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South Africa Safari

KwaZulu-Natal Reserves

Interactive Map of KwaZulu-Natal Reserves

You are here: South Africa >> KwaZulu-Natal Province >> KwaZulu-Natal Reserves
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Cheetah at Phinda Elephant Diving at Rocktail Bay Male Lion
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Photo Gallery: KwaZulu-Natal Photo Gallery

KwaZulu-Natal Reserves
Maputaland in Northern KwaZulu-Natal is the geographic name given to one of South Africa's wildest areas, where fantastic coral reefs, endemic plants, turtles, birds and other animals thrive. This ecologically diverse region is bordered by the Lebombo Mountains in the west, with the Maputaland Marine Reserve forming the eastern boundary. It has an extraordinary range of ecosystems and wildlife and hosts South Africa's largest natural inland lakes - Sibaya, St. Lucia and the Kosi system - as well as the world's highest vegetated dunes, just south of Rocktail Bay. Maputaland is also home to one of South Africa's few "World Heritage Sites" - the Greater St. Lucia Wetland Park.

This area is one of the few in South Africa where one can still experience the atmosphere of old Africa. Driving east, one crosses the Lebombo Mountains and enters traditional tribal countryside, which is noticeably free of fences. The roads meander past small villages, where herds of cattle wander across the roads in search of good grazing. You travel past bustling roadside markets, see the local people making palm wine...It's a truly tranquil picture of old Africa.

Man and Maputaland are integrally linked - fossil evidence in the area suggests that it has been inhabited by man for at least 110,000 years. In the past, the proud Thonga inhabitants of the area traded with others from the north - Arab, Zanzibari, Ottoman, and later from the south - English and Boer. These cultures have all tried to conquer the Thonga, but with little success.

It was the hunting of game that necessitated the creation of wildlife reserves. In fact, the area boasts some of the oldest wildlife reserves in the country, some of which were proclaimed at the turn of the 19th century! Maputaland has been the platform for saving the White Rhino from extinction and the conservation authorities in KwaZulu-Natal are widely regarded as being at the forefront of mammal conservation.

The lakes of the Pongola floodplains are home to a bounty of large animals. Enormous Crocodiles can be seen sunning themselves lazily at the edge of the pans, which are filled with pods of wallowing Hippos. Both species of Rhinoceros occur in the Maputaland reserves, as well as numbers of Cape Buffalo, Giraffe, Kudu, Wildebeest and Nyala.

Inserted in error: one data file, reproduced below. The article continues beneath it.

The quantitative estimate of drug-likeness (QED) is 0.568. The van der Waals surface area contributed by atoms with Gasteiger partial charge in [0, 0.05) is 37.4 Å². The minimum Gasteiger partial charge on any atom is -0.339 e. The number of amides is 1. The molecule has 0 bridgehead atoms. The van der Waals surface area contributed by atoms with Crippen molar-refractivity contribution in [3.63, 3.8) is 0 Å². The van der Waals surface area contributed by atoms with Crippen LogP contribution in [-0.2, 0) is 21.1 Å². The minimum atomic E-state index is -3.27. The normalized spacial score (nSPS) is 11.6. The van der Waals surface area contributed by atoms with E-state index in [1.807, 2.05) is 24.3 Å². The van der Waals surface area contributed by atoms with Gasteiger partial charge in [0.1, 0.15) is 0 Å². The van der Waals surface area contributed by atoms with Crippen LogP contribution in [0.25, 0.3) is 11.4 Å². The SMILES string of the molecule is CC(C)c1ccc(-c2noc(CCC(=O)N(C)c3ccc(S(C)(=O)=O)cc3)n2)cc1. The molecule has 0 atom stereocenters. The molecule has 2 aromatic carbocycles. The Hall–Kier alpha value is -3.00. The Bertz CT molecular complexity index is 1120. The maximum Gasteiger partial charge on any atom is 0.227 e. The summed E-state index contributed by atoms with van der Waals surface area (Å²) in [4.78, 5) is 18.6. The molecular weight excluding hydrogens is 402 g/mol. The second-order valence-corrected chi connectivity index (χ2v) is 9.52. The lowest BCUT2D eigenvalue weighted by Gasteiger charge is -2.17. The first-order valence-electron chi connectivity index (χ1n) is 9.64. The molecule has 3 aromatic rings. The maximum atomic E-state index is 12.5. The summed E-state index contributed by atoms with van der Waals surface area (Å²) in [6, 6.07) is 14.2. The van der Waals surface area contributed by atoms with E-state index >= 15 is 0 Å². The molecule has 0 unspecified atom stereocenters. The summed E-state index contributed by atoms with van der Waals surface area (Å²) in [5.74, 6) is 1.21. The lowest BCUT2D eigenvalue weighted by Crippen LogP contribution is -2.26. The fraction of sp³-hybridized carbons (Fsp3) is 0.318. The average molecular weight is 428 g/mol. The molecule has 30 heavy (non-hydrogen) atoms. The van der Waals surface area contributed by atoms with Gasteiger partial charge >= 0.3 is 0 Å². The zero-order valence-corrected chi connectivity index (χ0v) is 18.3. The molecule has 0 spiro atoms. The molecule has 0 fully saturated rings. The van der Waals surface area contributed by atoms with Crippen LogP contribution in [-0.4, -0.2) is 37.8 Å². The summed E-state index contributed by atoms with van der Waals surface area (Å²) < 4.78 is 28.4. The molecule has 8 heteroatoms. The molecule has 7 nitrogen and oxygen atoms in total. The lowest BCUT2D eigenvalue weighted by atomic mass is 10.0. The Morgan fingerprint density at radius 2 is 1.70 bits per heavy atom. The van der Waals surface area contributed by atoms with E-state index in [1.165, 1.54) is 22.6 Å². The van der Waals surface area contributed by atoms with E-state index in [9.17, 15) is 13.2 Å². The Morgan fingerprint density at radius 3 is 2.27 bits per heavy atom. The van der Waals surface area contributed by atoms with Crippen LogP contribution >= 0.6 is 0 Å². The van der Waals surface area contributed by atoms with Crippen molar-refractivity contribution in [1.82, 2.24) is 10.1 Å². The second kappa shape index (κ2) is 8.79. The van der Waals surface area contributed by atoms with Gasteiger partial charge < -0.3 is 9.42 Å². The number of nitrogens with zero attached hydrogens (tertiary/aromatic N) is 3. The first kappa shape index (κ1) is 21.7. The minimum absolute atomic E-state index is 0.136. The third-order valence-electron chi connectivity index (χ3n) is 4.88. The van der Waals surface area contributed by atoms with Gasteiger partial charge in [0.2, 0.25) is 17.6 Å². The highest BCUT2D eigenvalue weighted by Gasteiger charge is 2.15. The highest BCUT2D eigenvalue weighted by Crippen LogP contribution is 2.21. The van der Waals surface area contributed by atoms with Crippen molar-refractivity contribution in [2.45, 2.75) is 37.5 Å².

The Greater St. Lucia Wetland Park is the first in a series of amalgamations of Maputaland's scattered conservation areas and has been proclaimed a World Heritage Site. However, further progress in this field is not possible without the inclusion of the local people. The local African safari camp operators which we support operate in conjunction with these surrounding communities.

Zululand – A History of Maputaland
Stone and Iron Ages: Maputaland has a long and interesting history of human settlement, with much archaeological evidence of Middle Stone Age, Late Stone Age and Iron Age people residing in the Lebombo foothills.

Farming Through Fire: From 1400 to 1460, modern Bantu tribes moved in from the north, bringing their skills of metal working, pottery, crop growing and stock rearing to the area. However, their farming methods had a severe impact on the environment – they used fire to create farming plots and improve cattle grazing.

Zulu Conquests: Military conquests of the Zulu kings, Shaka and Dingaan, turned Maputaland into a “melting pot” for the Thinga and Nguni (Zulu) tribes. Though the Zulu mostly invaded more temperate regions suitable for crop growing, raids were often made to Maputaland. Today, the original amaThonga of Maputaland have been absorbed into the Zulu nation. Although they still practise some of their own cultural traditions, they have been greatly influenced by Zulu, Swazi and European cultures.

Portuguese Traders: The first Europeans to visit Maputaland were the Portuguese, who traversed the coast on their way to India in the early 16th century. They set up ports and bartered beads, ornaments and clothing in exchange for ivory and other goods, as did the Dutch and English in later years. This helped set up trade links to the interior in the 19th century.

Hunters, Explorers and Missionaries: Although Maputaland was regarded as a fever-ridden wilderness, hunters, explorers and missionaries increasingly visited the area, greatly influencing the local people. When the land-locked Boer republics attempted to gain links to the sea at St. Lucia, Sodwana and Kosi in 1889, Maputaland came into the political spotlight.

Creation of Phinda: Presently, Maputaland has huge potential through its natural resources, which need to be sustainably developed. Cattle ranches and farmland were purchased to create Phinda Private Game Reserve in 1991. Today, Phinda is one of Africa’s premier ecotourism destinations as well as a centre point for local community economic growth.

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